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The value of podcasts to newspapers and broadcasters

Recording podcast
Photo by Austin Distel on Unsplash

A new Journalist Fellow paper looks at how news outlets across the world have harnessed the growing popularity of podcasts. Aura Lindeberg, a Finnish Journalist Fellow from October 2018 to June 2019, looked at newspapers and broadcasters in Sweden, the UK, Germany and Australia, interviewing key personnel on the challenges they have faced in almost two decades of creating podcasts.

She notes in her paper, 'So you have a podcast?', that the early 2000s brought technology which led to many broadcasters simply putting FM radio content online. Newspapers meanwhile, without the technological resources or content, had to craft something new. Lindeberg writes a second wave of podcasting, with major investment in audio content distinct from radio, followed the 2014 success of true crime series Serial. Often the drive to publish podcasts came from less senior staff “as experiments or pet projects” and without a clear strategy, perhaps reflective of the organic appeal of podcasts.

The paper reports that podcast listeners are far younger than each outlet’s traditional viewers or readers with broadcasters actively seeking this new audience, and newspapers seeing podcasts as an extension of their brand and another tool to get their content out. All eight outlets studied publish a news explainer podcast – a daily 20-30 minute podcast often going in depth on a particular topic. True crime and other podcasts with a long or limitless shelf life are also amongst the most popular forms of podcasts. Lindeberg also found that with few exceptions each country’s top podcasts are native to that country.

Some broadcasters find there are limited resources to fulfil all the best podcast ideas at the speed required and to market those that come to fruition. Some also say that they should be careful not to expend time and energy creating podcasts at the expense of broadcasting. Newspapers meanwhile find that traditional newsroom skills are not suited to audio, and also that an audience for such content is not necessarily guaranteed.

“We've got to have an in-house team that is disrupting the traditional radio model. That's everything from work flows through to the creation of content through to being innovative on the way we deliver it, because if we didn't do that, we were just kind of going to be irrelevant in 20 or 30 years’ time” - Kellie Riordan, Australian Broadcasting Corporation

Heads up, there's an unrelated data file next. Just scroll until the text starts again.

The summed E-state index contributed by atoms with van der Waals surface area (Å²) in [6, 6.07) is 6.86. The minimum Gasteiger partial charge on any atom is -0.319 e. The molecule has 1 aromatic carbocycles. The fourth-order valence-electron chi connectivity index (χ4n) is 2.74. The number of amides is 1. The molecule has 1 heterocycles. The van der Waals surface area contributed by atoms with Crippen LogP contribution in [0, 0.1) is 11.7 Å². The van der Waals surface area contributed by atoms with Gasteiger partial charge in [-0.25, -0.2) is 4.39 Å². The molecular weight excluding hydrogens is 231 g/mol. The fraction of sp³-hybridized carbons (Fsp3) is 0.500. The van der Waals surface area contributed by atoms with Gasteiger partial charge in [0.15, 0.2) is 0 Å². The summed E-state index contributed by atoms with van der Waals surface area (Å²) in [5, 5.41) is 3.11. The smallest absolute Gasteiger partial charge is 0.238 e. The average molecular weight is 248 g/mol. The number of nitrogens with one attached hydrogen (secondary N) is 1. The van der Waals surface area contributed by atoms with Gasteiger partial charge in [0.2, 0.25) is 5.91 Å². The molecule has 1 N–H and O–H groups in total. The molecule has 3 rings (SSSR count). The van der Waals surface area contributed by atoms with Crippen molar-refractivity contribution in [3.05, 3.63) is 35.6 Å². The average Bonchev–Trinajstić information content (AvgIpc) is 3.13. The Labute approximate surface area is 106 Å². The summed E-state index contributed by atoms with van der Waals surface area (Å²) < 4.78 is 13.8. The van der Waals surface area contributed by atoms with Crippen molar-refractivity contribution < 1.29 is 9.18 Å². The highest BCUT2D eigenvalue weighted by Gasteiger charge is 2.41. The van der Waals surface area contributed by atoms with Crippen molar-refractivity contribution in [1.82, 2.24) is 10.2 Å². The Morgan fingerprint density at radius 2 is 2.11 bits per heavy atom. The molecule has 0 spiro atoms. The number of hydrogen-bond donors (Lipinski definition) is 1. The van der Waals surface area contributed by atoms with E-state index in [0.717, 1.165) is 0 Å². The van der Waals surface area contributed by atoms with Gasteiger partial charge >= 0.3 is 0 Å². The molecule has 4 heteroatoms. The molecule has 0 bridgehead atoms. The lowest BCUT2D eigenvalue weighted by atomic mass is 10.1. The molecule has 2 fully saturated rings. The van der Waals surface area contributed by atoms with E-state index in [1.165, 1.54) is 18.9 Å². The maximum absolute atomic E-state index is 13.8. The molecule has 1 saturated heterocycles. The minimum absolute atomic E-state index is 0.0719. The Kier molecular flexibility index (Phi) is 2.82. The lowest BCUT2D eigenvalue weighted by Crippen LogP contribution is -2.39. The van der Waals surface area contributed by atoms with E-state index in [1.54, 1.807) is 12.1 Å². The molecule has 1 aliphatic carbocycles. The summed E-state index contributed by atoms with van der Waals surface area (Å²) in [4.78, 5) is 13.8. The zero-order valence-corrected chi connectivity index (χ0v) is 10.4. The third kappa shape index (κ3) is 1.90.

A key barrier to further financial success for podcasts, Lindeberg believes, is the patchy measurement data provided by the major platforms. She writes: “Metrics and data that work are an absolute requirement for the podcasting industry to proceed to the next level of business.” However, podcast success for many news outlets goes beyond basic listener metrics. Some see success as creating something that's high quality, that’s true to the brand, and as a means for introducing cultural and technological change across their newsrooms.

The future of podcasting, Lindeberg believes, centres around several key areas: whether people will pay for podcasts, where they are now mostly free, through platforms like Luminary; if BBC Sounds and Spotify’s model of offering music and podcasts in a single space is attractive for listeners; and whether the interest in podcasts is actually indicative of a greater interest in audio in general and the possibilities that this could open up for news outlets.

Through her research, Lindeberg identifies five recommendations for how to make the most of the podcasting revolution:

  1. Create a team dedicated to podcasting – find passionate people and give them adequate time and resources
  2. Use metrics that matter – identify what measurement is important to you
  3. Be wise about your budget – high quality podcasts can be costly and labour intensive so consider how other content can be worked into an audio format, rather than always creating something from scratch
  4. Have a platform strategy – partnerships with platforms can enable greater reach
  5. Think about a revenue model – podcasting will need a sustainable revenue model in order to grow so have a plan and work towards it

Read the full paper >>